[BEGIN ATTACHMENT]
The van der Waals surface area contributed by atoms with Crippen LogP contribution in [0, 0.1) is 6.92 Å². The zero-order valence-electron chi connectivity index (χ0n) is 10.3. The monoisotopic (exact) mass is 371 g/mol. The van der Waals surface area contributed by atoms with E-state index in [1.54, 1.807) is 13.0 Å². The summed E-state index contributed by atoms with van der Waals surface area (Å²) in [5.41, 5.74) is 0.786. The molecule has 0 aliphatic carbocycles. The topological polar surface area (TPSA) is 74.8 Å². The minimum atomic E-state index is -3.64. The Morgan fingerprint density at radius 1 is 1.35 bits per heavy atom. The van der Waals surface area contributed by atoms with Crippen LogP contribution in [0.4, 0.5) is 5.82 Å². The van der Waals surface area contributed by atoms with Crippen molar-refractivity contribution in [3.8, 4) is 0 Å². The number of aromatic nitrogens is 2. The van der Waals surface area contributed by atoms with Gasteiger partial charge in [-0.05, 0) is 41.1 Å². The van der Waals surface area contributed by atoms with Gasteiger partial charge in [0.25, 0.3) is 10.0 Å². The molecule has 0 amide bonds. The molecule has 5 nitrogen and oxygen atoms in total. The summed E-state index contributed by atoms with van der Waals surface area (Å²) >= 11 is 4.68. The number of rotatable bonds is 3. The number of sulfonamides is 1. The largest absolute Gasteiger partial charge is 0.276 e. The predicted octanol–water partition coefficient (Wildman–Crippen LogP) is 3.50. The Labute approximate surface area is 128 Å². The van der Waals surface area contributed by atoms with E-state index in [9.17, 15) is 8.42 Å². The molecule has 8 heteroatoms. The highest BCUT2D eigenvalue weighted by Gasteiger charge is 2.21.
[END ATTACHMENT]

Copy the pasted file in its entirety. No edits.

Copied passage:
The van der Waals surface area contributed by atoms with Crippen LogP contribution in [0, 0.1) is 6.92 Å². The zero-order valence-electron chi connectivity index (χ0n) is 10.3. The monoisotopic (exact) mass is 371 g/mol. The van der Waals surface area contributed by atoms with E-state index in [1.54, 1.807) is 13.0 Å². The summed E-state index contributed by atoms with van der Waals surface area (Å²) in [5.41, 5.74) is 0.786. The molecule has 0 aliphatic carbocycles. The topological polar surface area (TPSA) is 74.8 Å². The minimum atomic E-state index is -3.64. The Morgan fingerprint density at radius 1 is 1.35 bits per heavy atom. The van der Waals surface area contributed by atoms with Crippen LogP contribution in [0.4, 0.5) is 5.82 Å². The van der Waals surface area contributed by atoms with Crippen molar-refractivity contribution in [3.8, 4) is 0 Å². The number of aromatic nitrogens is 2. The van der Waals surface area contributed by atoms with Gasteiger partial charge in [-0.05, 0) is 41.1 Å². The van der Waals surface area contributed by atoms with Gasteiger partial charge in [0.25, 0.3) is 10.0 Å². The molecule has 0 amide bonds. The molecule has 5 nitrogen and oxygen atoms in total. The summed E-state index contributed by atoms with van der Waals surface area (Å²) >= 11 is 4.68. The number of rotatable bonds is 3. The number of sulfonamides is 1. The largest absolute Gasteiger partial charge is 0.276 e. The predicted octanol–water partition coefficient (Wildman–Crippen LogP) is 3.50. The Labute approximate surface area is 128 Å². The van der Waals surface area contributed by atoms with E-state index in [9.17, 15) is 8.42 Å². The molecule has 8 heteroatoms. The highest BCUT2D eigenvalue weighted by Gasteiger charge is 2.21.